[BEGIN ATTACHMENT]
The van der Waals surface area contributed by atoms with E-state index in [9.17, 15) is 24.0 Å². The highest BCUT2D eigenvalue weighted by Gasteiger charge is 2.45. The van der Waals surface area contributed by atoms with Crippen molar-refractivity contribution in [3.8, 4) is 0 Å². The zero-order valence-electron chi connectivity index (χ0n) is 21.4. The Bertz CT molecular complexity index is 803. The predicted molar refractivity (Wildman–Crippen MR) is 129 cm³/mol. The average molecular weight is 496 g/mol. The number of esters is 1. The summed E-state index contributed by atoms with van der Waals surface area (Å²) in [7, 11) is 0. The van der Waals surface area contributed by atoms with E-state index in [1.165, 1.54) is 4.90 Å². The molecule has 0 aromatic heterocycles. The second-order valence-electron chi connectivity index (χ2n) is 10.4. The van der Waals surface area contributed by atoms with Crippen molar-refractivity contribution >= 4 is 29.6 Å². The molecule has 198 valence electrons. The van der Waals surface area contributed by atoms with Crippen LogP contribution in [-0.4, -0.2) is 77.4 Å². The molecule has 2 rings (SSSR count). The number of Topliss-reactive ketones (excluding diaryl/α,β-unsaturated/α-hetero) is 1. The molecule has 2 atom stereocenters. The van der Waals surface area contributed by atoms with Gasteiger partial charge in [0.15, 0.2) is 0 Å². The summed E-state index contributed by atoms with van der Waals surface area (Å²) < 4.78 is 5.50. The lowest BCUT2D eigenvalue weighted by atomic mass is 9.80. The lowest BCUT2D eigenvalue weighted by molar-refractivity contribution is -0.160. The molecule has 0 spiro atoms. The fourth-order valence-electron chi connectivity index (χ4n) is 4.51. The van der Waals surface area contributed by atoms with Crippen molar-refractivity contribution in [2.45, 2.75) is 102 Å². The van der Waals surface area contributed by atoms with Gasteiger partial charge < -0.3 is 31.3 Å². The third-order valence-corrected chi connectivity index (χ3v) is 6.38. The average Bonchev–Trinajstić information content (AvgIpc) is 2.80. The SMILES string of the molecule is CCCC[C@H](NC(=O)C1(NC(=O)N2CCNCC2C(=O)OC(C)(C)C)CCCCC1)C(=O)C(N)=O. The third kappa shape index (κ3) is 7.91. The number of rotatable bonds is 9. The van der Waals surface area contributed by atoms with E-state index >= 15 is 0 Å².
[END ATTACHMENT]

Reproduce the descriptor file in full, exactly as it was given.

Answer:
The van der Waals surface area contributed by atoms with E-state index in [9.17, 15) is 24.0 Å². The highest BCUT2D eigenvalue weighted by Gasteiger charge is 2.45. The van der Waals surface area contributed by atoms with Crippen molar-refractivity contribution in [3.8, 4) is 0 Å². The zero-order valence-electron chi connectivity index (χ0n) is 21.4. The Bertz CT molecular complexity index is 803. The predicted molar refractivity (Wildman–Crippen MR) is 129 cm³/mol. The average molecular weight is 496 g/mol. The number of esters is 1. The summed E-state index contributed by atoms with van der Waals surface area (Å²) in [7, 11) is 0. The van der Waals surface area contributed by atoms with E-state index in [1.165, 1.54) is 4.90 Å². The molecule has 0 aromatic heterocycles. The second-order valence-electron chi connectivity index (χ2n) is 10.4. The van der Waals surface area contributed by atoms with Crippen molar-refractivity contribution >= 4 is 29.6 Å². The molecule has 198 valence electrons. The van der Waals surface area contributed by atoms with Crippen LogP contribution in [-0.4, -0.2) is 77.4 Å². The molecule has 2 rings (SSSR count). The number of Topliss-reactive ketones (excluding diaryl/α,β-unsaturated/α-hetero) is 1. The molecule has 2 atom stereocenters. The van der Waals surface area contributed by atoms with Gasteiger partial charge in [0.15, 0.2) is 0 Å². The summed E-state index contributed by atoms with van der Waals surface area (Å²) < 4.78 is 5.50. The lowest BCUT2D eigenvalue weighted by atomic mass is 9.80. The lowest BCUT2D eigenvalue weighted by molar-refractivity contribution is -0.160. The molecule has 0 spiro atoms. The fourth-order valence-electron chi connectivity index (χ4n) is 4.51. The van der Waals surface area contributed by atoms with Crippen molar-refractivity contribution in [2.45, 2.75) is 102 Å². The van der Waals surface area contributed by atoms with Gasteiger partial charge < -0.3 is 31.3 Å². The third-order valence-corrected chi connectivity index (χ3v) is 6.38. The average Bonchev–Trinajstić information content (AvgIpc) is 2.80. The SMILES string of the molecule is CCCC[C@H](NC(=O)C1(NC(=O)N2CCNCC2C(=O)OC(C)(C)C)CCCCC1)C(=O)C(N)=O. The third kappa shape index (κ3) is 7.91. The number of rotatable bonds is 9. The van der Waals surface area contributed by atoms with E-state index >= 15 is 0 Å².